Killeen: government doesn't support sanctions

The government is to proceed with a multimillion-euro contract which it awarded to an Israeli defence firm before last May's deadly attack by Israeli soldiers on a Gaza aid flotilla.

Defence minister Tony Killeen confirmed that the contract to supply surveillance and target acquisition equipment to four light tactical armoured vehicles being purchased for the Defence Forces will not be subject to any sanctions. The contract is worth €2.37m and was awarded to Elbit Systems Limited in Israel.

Killeen was asked in the Dáil by his Fianna Fáil colleague Chris Andrews whether he planned to cancel the contract "in view of the atrocity committed by the Israeli government on 31 May... in which more than 10 civilians lost their lives".

But Killeen said "the issue of boycotts or sanctions against Israel or the cancelling of contracts with specific Israeli companies is not something that the Irish government supports at this point in time".

He added: "The events involving the storming of the Free Gaza movement flotilla and the boarding of the MV Rachel Corrie are matters of great concern to the Irish government. These issues were taken up at the highest diplomatic level by my colleague, the minister for foreign affairs. The position is that trade policy and market access are largely EU competencies and any restriction or ban on imports from Israel would have to be concerted at EU level. In that regard, there would be no possibility whatever of obtaining agreement at EU level for such a ban."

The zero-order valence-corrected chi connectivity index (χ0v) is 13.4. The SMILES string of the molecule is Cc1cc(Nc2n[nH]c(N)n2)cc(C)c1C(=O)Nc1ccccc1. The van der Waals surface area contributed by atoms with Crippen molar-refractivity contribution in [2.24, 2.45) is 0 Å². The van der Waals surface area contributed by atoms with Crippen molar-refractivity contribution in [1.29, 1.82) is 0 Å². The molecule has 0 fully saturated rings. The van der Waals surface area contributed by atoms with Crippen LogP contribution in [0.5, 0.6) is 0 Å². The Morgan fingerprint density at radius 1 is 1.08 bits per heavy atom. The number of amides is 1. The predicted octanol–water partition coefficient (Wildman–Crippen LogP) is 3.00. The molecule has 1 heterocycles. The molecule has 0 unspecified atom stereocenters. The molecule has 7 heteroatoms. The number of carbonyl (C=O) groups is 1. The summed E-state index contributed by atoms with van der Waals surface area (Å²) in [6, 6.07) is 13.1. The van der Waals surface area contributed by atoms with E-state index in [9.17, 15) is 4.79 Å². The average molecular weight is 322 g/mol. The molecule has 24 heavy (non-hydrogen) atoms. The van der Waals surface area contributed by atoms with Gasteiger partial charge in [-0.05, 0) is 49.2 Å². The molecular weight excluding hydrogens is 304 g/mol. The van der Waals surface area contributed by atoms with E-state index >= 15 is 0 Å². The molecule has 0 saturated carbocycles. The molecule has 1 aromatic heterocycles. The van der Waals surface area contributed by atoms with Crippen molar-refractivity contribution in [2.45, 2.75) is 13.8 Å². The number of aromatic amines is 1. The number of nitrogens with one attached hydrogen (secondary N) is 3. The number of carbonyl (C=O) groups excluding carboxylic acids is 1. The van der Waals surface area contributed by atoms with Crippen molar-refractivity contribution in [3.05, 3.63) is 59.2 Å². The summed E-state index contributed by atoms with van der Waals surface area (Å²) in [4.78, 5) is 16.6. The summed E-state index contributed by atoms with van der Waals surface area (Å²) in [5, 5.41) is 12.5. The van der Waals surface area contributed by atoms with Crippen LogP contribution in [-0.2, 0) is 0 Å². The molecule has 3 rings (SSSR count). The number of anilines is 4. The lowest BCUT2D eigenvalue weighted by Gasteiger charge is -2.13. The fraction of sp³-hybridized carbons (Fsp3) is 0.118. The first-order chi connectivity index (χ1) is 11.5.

The contract to supply surveillance and target acquisition equipment for the four vehicles – which are being supplied as part of a wider order for 27 such vehicles being supplied by BAE systems in South Africa – was put out to tender by the government in 2009.

"Following a detailed evaluation of tenders, the contract for the award of the equipment, with a value of €2.37m inclusive of VAT, was awarded to Elbit Systems Limited in Israel," Killeen said.